Japanese Language Stack Exchange is a question and answer site for students, teachers, and linguists wanting to discuss the finer points of the Japanese language. Join them; it only takes a minute:

Sign up
Here's how it works:
  1. Anybody can ask a question
  2. Anybody can answer
  3. The best answers are voted up and rise to the top


I read that on twitter. This is the tweet, if it helps to make sense of it.

自信…なくないです( ´ ▽ ` )ノ笑RT @yamadamic: あらマオにゃん!これは漕ぎに来てくれるフラグ?(笑) RT @mao_sid: 出勤時に聴いてましたよ(^∇^)RT @mizuuchitakeshi: 楽しかった(^O^)やまちゃんありがとう~汗だくだ…

All that I understand is that it says, "Is this ______?"

share|improve this question
Maybe yamadamic's previous tweet may prove useful. – Axioplase Jul 20 '11 at 1:48
Should we really be treating this site as a translation service? – phirru Jul 20 '11 at 4:49
The problem is that the examples are so peculiar and the word in question does not have much wide usage. – user458 Jul 20 '11 at 5:20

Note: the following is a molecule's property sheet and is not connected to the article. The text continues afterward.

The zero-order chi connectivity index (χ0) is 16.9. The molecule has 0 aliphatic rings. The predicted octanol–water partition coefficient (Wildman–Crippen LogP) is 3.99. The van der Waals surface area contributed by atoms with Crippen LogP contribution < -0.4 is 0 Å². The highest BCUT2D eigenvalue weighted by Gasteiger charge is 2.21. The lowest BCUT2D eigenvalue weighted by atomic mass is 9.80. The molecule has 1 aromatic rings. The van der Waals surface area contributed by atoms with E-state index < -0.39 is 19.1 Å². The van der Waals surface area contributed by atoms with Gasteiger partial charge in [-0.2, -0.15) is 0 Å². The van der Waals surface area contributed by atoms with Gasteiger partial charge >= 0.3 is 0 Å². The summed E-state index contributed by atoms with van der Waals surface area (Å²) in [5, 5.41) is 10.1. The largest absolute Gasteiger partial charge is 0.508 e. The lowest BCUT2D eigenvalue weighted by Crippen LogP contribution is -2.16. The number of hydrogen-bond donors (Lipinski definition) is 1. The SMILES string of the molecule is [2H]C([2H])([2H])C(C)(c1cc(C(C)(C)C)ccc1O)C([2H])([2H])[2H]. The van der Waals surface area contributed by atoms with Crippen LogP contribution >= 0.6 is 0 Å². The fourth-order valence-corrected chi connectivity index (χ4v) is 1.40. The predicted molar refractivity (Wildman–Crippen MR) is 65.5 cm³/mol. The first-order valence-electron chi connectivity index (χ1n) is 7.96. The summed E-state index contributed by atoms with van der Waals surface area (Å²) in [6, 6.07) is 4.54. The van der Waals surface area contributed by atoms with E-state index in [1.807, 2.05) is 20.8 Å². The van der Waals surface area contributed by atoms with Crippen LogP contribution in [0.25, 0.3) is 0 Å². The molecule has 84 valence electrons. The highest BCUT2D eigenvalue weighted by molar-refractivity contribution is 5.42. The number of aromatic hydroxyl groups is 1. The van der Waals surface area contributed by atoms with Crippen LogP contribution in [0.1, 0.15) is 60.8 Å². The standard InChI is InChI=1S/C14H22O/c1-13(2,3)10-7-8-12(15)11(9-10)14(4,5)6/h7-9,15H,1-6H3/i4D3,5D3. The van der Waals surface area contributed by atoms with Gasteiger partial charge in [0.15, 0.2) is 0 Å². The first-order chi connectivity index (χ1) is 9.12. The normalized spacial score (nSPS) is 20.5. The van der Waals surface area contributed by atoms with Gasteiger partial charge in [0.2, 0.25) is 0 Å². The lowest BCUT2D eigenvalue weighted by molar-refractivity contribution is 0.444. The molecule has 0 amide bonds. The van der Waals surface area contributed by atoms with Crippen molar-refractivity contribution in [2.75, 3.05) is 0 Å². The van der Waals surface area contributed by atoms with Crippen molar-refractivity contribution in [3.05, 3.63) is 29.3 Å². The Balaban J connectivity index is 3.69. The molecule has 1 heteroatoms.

I doubt that this will ever be useful in the future. Probably one of the many other places you posted this question would be more suitable for this type of question. – rintaun Jul 20 '11 at 19:35
I didn't post it in that first place. I don't know how that got there? – language hacker Jul 21 '11 at 1:15
up vote 5 down vote accepted

フラグ started to be used recently as an internet slang. It means an 'advance hint', 'indication of something that will happen later', or 'some fact that will make much sense when some other fact is revealed later'. It is woven into the context intentionally (as in detective stories) or it happens non-intentionally. A normal way of saying it is 伏線.

It comes from the English 'flag', whose relevant usage is, according to my speculation, a global boolean variable used in computer programming to keep the state of something and is used later.

share|improve this answer
Yeah, like when watching a horror movie, if the door behind a character opens slowly and a figure shows up carrying a chainsaw, people would say 死亡フラグ or フラグが立った – Greek Fellows Jun 18 '13 at 8:21

Your Answer


By posting your answer, you agree to the privacy policy and terms of service.

Not the answer you're looking for? Browse other questions tagged or ask your own question.